I love how you can filter photos by album, people, keywords, and then only work on the matching set of files, combined with the features mentioned above.

Like I said, I didn’t particularly explore the features set, like editing or uploading yet. I did find that you can add more features like uploading not only to YouTube or Picasa’s Albums, but also to other services like Facebook or Flickr, with the proper plug-ins (or whatever they are called in Picasa). I imagine there are some for other web apps, like WordPress, which I could do a quick search for, but am lazy at the moment.

The feature that I liked the most, organization-wise, has been people tagging. You can name the people in your pictures and then use those tags to filter the photos down to the set of individuals in them. Like a certain photos folder and then clicking on your kids face, will show just the photos in that folder where your kids were tagged. Pretty nifty when you have tons of pictures and you need to find the one you want to share.

This comes with a little disadvantage, though, you have to tag them. Picasa simplifies it to a certain extent, though. Right after adding the photos to the application, it’ll scan them to find faces. It does a pretty decent job, but it’s still far from perfect. It’ll find faces of people, but also faces in pictures inside the picture, like the ones on the shelf at the back or a street ad poster; statues will also be picked some times. At the same time, several pretty obvious faces will be ignored, and some not-so-obvious ones as well. In other words, if you want to do a complete job, you will have to go through each picture and add manually the missing people.

Anyway, after it scanned the pictures and found some faces, it will attempt to group them by person. It displays them in an “unnamed people” group where you’ll proceed to name the groupings. It’s a good way to save some time, although you’ll later have to go to each person’s set of faces and confirm they are all correct, because you can’t preview what Picasa grouped as a same person (not that I found how) and will only find out after you named him/her. You can batch confirm they are right or not, you can also move wrong picks under their right name quite easily.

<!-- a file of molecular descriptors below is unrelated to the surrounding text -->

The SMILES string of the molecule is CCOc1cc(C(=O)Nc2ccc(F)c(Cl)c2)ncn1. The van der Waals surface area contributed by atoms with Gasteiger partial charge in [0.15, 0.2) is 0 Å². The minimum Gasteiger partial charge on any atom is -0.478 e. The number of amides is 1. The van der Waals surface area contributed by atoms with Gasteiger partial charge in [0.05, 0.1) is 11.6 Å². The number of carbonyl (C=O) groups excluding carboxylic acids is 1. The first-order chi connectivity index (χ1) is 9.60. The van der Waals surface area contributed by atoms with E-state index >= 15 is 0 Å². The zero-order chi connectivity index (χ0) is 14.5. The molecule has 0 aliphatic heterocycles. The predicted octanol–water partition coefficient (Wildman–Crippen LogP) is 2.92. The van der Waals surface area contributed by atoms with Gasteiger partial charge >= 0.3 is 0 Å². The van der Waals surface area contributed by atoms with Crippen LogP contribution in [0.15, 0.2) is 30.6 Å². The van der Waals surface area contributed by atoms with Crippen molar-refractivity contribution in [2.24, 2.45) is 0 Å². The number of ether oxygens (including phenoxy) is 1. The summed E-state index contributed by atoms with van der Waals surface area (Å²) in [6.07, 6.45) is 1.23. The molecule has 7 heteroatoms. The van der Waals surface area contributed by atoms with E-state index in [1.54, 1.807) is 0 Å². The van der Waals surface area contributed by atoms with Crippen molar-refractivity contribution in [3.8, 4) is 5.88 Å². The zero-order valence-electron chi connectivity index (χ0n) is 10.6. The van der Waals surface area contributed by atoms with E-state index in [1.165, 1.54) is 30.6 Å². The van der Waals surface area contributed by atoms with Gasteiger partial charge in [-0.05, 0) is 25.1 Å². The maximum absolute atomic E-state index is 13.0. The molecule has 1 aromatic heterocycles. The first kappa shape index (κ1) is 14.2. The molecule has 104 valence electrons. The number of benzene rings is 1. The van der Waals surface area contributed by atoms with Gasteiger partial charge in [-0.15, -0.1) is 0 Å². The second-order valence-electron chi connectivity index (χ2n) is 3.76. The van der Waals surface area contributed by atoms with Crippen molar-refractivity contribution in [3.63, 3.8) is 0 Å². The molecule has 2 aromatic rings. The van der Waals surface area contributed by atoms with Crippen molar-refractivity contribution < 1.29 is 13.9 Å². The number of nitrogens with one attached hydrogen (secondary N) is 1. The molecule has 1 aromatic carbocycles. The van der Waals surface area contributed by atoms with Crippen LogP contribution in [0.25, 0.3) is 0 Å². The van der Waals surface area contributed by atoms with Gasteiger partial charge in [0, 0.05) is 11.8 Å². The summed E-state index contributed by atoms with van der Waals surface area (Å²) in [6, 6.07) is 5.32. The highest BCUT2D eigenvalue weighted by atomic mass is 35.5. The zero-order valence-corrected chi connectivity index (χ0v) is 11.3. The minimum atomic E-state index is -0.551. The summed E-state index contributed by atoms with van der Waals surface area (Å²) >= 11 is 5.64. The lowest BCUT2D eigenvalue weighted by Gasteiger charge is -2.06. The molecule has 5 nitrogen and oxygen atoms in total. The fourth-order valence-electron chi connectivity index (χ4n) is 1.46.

To make things simpler, if you have a Gmail account, you should log in to it from Picasa and it will pull your contacts list. This will give you a drop-down list of options under the field where you name each person, making the process much faster: type the first letters and then arrow-down and enter, or click on the right name. If the name is not in the list, just finish typing it and press enter, you’ll be prompted a box where you can create a new person and it will later show in your options list too.

People tagging is great, but very time consuming, so either you not do it at all, or you half do it but I don’t see the point then, or you do it fully spending tons of time to it. First thing, then would be to decide whether you really need it or want it, and if so, don’t try to finish in one go unless you love looking at pictures and typing for hours on end and have nothing else to do. What I am doing is spending a bit of time each day, trying to complete a full folder of photos at a time, and making progress in order so I don’t skip one set by mistake. If I continue, I will eventually finish some day.

I haven’t checked if you can export all this tagging with the pictures once you back them up in a disk, but if Picasa doesn’t do this yet, I’m quite sure it will get implemented in the future, or so I hope. After all, this just seems to be the first version with the people feature, so it can only improve.

As I try new things and have more to share, I may post them here.

Share this post, comment on it, please participate! That will keep me motivated to do more. :)